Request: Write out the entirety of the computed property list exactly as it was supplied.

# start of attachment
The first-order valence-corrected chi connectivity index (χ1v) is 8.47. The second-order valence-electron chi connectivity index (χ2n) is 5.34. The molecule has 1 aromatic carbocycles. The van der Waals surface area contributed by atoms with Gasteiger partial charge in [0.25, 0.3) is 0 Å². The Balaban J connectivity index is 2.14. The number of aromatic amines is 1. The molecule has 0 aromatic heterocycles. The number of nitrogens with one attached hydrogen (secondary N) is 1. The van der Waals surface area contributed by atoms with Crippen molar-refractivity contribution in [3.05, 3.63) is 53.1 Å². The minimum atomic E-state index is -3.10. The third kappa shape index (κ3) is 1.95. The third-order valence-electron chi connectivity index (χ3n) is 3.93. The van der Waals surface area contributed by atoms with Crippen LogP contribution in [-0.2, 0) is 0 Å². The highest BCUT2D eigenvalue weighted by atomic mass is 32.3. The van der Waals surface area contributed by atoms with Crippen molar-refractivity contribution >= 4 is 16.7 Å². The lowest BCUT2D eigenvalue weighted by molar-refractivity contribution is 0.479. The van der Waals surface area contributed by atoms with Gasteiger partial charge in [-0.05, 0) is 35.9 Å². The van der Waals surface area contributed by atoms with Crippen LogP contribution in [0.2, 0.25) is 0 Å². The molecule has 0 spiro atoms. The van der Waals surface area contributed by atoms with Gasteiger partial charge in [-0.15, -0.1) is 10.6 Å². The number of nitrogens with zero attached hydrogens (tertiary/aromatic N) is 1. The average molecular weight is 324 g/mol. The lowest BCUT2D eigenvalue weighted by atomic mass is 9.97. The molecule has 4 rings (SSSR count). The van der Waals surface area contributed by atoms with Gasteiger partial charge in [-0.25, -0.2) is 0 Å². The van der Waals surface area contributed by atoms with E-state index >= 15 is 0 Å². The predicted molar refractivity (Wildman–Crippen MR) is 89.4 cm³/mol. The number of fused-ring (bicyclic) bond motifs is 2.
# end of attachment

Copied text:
The first-order valence-corrected chi connectivity index (χ1v) is 8.47. The second-order valence-electron chi connectivity index (χ2n) is 5.34. The molecule has 1 aromatic carbocycles. The van der Waals surface area contributed by atoms with Gasteiger partial charge in [0.25, 0.3) is 0 Å². The Balaban J connectivity index is 2.14. The number of aromatic amines is 1. The molecule has 0 aromatic heterocycles. The number of nitrogens with one attached hydrogen (secondary N) is 1. The van der Waals surface area contributed by atoms with Crippen molar-refractivity contribution in [3.05, 3.63) is 53.1 Å². The minimum atomic E-state index is -3.10. The third kappa shape index (κ3) is 1.95. The third-order valence-electron chi connectivity index (χ3n) is 3.93. The van der Waals surface area contributed by atoms with Crippen LogP contribution in [-0.2, 0) is 0 Å². The highest BCUT2D eigenvalue weighted by atomic mass is 32.3. The van der Waals surface area contributed by atoms with Crippen molar-refractivity contribution >= 4 is 16.7 Å². The lowest BCUT2D eigenvalue weighted by molar-refractivity contribution is 0.479. The van der Waals surface area contributed by atoms with Gasteiger partial charge in [-0.05, 0) is 35.9 Å². The van der Waals surface area contributed by atoms with Crippen LogP contribution in [0.2, 0.25) is 0 Å². The molecule has 0 spiro atoms. The van der Waals surface area contributed by atoms with Gasteiger partial charge in [-0.15, -0.1) is 10.6 Å². The number of nitrogens with zero attached hydrogens (tertiary/aromatic N) is 1. The average molecular weight is 324 g/mol. The lowest BCUT2D eigenvalue weighted by atomic mass is 9.97. The molecule has 4 rings (SSSR count). The van der Waals surface area contributed by atoms with Gasteiger partial charge in [-0.25, -0.2) is 0 Å². The van der Waals surface area contributed by atoms with E-state index >= 15 is 0 Å². The predicted molar refractivity (Wildman–Crippen MR) is 89.4 cm³/mol. The number of fused-ring (bicyclic) bond motifs is 2.